My flight was rather luxurious: I flew premium economy which to me seemed equivalent to what Business class used to be like. Plenty of space a great meal- I went for the lemon thyme filled chicken breast with herb jus- and wine served in a real glass. I watched a film, reclined the seat and woke up just in time to have a snack before the final run into Vancouver airport. just perfect. (I'll be reviewing Air Canada's premium Economy and Business Class in a future issue of Choice.) 

As the Rocky Mountaineer pulls out of Vancouver, I leave behind fond memories of my two days there. It's a great city and I'll tell you next month of my adventures in the area, including a fabulous seaplane flight, but for now I want to enjoy every second of the train trip.

As the skyscrapers recede in the distance, we follow the route of the Raser River, and at the swing bridge, we swap from the Santa Fe tracks to those of the Canadian National Railway. At this point the river is wide and slow moving on its way to the Georgia straight, but higher in the mountains it is magnificent as it tumbles its way through steep valleys.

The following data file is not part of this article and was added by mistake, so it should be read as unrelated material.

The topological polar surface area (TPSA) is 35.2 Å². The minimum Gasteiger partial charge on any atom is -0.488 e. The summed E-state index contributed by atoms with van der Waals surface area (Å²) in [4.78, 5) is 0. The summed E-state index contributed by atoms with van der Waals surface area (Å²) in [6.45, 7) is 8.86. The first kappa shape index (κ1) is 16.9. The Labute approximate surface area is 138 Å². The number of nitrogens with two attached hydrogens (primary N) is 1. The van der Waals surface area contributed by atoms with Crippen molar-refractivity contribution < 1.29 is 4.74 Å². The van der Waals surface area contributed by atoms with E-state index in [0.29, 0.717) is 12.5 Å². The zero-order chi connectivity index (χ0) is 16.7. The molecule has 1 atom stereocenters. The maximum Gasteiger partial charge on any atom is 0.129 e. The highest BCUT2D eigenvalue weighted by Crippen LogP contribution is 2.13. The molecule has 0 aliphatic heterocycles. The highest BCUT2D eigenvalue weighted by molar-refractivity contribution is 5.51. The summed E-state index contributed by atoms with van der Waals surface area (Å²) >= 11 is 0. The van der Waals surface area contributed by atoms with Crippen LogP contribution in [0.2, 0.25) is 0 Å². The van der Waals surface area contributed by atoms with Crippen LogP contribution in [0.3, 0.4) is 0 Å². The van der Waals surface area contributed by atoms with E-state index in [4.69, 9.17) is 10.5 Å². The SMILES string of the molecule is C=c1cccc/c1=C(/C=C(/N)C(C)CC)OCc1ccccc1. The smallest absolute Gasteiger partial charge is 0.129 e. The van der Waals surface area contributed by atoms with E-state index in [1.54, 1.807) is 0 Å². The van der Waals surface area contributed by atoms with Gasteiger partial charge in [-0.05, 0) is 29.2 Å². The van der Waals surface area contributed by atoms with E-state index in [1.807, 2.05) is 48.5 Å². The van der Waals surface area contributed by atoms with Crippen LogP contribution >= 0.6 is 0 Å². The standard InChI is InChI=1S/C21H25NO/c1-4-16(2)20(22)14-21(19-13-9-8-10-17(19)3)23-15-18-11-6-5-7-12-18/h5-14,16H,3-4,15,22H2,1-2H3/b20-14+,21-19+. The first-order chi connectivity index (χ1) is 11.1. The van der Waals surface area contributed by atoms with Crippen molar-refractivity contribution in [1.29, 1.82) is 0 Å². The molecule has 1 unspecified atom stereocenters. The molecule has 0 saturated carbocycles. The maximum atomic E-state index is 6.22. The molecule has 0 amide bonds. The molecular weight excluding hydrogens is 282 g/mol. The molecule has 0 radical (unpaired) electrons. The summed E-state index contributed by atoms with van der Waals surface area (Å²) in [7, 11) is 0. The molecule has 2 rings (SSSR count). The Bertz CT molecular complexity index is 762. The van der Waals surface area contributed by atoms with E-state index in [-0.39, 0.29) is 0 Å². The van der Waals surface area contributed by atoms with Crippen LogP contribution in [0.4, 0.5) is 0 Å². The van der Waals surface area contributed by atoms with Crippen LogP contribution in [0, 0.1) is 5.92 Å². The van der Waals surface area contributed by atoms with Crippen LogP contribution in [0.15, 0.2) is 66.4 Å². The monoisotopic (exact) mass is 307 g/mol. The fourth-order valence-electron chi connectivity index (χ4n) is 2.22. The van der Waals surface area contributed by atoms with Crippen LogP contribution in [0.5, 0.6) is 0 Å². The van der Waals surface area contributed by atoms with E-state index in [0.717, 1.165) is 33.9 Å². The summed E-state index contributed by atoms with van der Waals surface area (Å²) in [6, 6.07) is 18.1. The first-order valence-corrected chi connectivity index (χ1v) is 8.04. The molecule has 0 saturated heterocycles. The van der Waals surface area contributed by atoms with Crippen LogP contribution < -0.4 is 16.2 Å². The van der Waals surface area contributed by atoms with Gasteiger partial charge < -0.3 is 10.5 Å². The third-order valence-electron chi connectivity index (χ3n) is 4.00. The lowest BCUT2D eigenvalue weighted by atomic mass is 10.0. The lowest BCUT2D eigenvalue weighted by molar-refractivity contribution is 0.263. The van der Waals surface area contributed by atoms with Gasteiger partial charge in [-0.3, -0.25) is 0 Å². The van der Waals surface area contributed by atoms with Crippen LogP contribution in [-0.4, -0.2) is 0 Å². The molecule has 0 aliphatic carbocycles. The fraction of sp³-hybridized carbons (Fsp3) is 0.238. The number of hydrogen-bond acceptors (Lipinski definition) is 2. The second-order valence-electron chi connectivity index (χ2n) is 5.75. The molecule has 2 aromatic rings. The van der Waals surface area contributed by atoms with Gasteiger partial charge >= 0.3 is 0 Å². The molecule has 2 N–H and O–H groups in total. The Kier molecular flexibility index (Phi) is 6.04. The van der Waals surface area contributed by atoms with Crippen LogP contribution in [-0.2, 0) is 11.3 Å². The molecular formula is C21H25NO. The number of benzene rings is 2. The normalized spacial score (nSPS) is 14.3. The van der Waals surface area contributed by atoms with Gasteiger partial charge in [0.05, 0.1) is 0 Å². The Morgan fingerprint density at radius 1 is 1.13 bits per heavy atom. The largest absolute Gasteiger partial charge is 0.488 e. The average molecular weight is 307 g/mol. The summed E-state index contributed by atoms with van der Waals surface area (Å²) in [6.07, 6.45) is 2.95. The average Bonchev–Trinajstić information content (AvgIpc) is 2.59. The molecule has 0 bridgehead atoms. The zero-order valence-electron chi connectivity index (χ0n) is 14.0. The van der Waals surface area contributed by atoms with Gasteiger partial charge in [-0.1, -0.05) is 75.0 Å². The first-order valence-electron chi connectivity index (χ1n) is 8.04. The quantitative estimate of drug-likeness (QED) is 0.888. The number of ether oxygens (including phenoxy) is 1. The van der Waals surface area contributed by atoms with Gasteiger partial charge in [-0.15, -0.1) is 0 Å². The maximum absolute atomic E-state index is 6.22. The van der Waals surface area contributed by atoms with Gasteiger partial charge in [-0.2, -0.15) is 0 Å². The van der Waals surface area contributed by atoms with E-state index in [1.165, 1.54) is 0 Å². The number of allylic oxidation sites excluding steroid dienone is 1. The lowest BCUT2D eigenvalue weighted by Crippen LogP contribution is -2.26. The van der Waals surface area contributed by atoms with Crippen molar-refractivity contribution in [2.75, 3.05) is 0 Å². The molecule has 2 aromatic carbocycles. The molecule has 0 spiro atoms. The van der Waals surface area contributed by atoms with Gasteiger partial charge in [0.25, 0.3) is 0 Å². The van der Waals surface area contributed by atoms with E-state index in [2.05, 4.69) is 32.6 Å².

Ten million salmon spawn in the river each year- more than any other river system in the world.

I get the call for breakfast in the Goldleaf dining room. At home, it's Marmite on toast; here it's dining in style, and I settle on fruit followed by Eggs Benedict, featuring Montreal style smoked beef. As my coffee is topped up, we pass Fort Langley, originally built by the Hudson's Bay Company in 1827 as a fur trading depot. The driver slows the train to give passengers ta great opportunity for pictures.

The observation deck is good, but I prefer the open air vestibules at the end of each carriage, as there's no problem with reflections. In the distance I can see the 10,000ft peak of Mount Baker in the USA; yes, we are fairly close to the border at this point before we turn north through the town of Hope.